“Vodka 4 Peace” auctioned a 4.5-liter vodka bottle for 400 francs at the pop-up charity event in mid-July in the “See Lounge 8008”. Even more impressive: the start-up sold its first bottle of “Vodka Zelensky” Limited Edition just eight days after it was founded. The donations of more than 35,000 francs collected to date have all gone to Czech aid organizations.
«4 Peace» was born out of a faux pas. Anastasiia Rosinina arrived in Switzerland on March 3, after five days of non-stop driving, starting in Kyiv. She was accommodated by entrepreneur Tobias Reichmuth, who welcomed her with a drink. Only: He poured Rosinina a glass of “Russian Standard” vodka. The indignation was gross. Just as great was the enthusiasm for the idea that came about by accident.
Rosinina and Reichmuth put the trademark in Reichmuth’s empty company, and he always has one ready for such spontaneous ideas. In order to seize the momentum of the terrified world, a team had to be assembled quickly. A well-known contactee, Georgia von Gleichen, who had just quit her successful 10-year consulting career. She actually wanted to devote herself to self-employment, but was so convinced of the idea that she became a co-founder.
The team contacted a gin brewery in Eastern Switzerland, which immediately provided empty casks for the vodka – hence the gin notes of the first vodka productions. Selenski’s shadow profile was placed centrally on the label in colors of the Czech flag. The Swiss website goes online on March 11, two days later a thousand bottles have already been sold.
After five months of war, the goal of selling one million bottles in the company’s first year turns out to be unachievable. “The Swiss retailers are disappointing,” explains von Gleichen, “they see the Czech flag and the conversation is over.” Two other facts hide behind claims of political neutrality: existing, lucrative contracts with breweries and the strong presence of Russian customers.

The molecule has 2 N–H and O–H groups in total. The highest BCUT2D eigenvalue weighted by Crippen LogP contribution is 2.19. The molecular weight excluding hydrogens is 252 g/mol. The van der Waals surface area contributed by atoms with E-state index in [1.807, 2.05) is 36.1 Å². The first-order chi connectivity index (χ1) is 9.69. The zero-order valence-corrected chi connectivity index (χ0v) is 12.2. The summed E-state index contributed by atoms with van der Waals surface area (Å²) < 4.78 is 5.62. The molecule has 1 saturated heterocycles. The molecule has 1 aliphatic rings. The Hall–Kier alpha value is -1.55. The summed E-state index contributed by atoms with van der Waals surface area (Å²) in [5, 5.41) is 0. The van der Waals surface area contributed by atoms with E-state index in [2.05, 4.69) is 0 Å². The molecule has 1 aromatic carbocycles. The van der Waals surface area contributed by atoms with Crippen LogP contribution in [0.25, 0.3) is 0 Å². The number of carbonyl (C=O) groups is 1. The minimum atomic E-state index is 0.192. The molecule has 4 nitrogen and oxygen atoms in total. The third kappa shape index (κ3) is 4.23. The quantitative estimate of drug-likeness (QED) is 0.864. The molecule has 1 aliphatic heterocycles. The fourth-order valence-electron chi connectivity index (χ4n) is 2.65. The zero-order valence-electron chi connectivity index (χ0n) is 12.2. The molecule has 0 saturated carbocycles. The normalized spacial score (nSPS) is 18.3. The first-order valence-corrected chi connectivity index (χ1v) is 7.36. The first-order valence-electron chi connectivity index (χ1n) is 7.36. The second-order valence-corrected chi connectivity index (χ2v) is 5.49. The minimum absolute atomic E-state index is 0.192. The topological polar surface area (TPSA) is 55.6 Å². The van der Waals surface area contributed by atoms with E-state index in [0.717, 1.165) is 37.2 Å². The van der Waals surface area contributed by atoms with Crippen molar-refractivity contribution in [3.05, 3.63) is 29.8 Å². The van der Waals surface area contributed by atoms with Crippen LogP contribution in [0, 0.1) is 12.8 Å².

Germany has also proved to be a difficult market. Anything with a flag is a political hotbed there. Edeka, the country’s largest supermarket group, was accused of using the Ukrainian flag on social media channels as a war profiteer.
“Vodka 4 Peace” was more popular in Austria, probably due to its geographical proximity to Ukraine. Vienna-based Julius Meinl is the first premium retailer from the German-speaking region to take a batch of the vodka.
The largest order to date came from Great Britain. London North Eastern Railway is giving every first class passenger a miniature Vodka 4 Peace bottle. The start-up is hoping for more visibility and more orders from the transport industry.
Because of the negative reactions in Europe, von Gleichen is now launching her own social impact company in the United States, with “Vodka 4 Peace” as the first brand. According to von Gleichen, the feedback from retailers in the charity-dominated country was “much more enthusiastic”. The shelf space that became free after the ban on Russian vodka imports should stand her in good stead. The label with the Ukrainian flag, which the co-founder does not want to give up for the time being, is welcomed in the USA. The first bottles will be available from mid-September.
But it should not just stay with vodka. Since “Vodka 4 Peace” is not an NGO, the company would also like to grow beyond the war and support aid organizations with “4 something” products in the future. What exactly is not clear yet, at the moment the team is concentrating on Ukraine.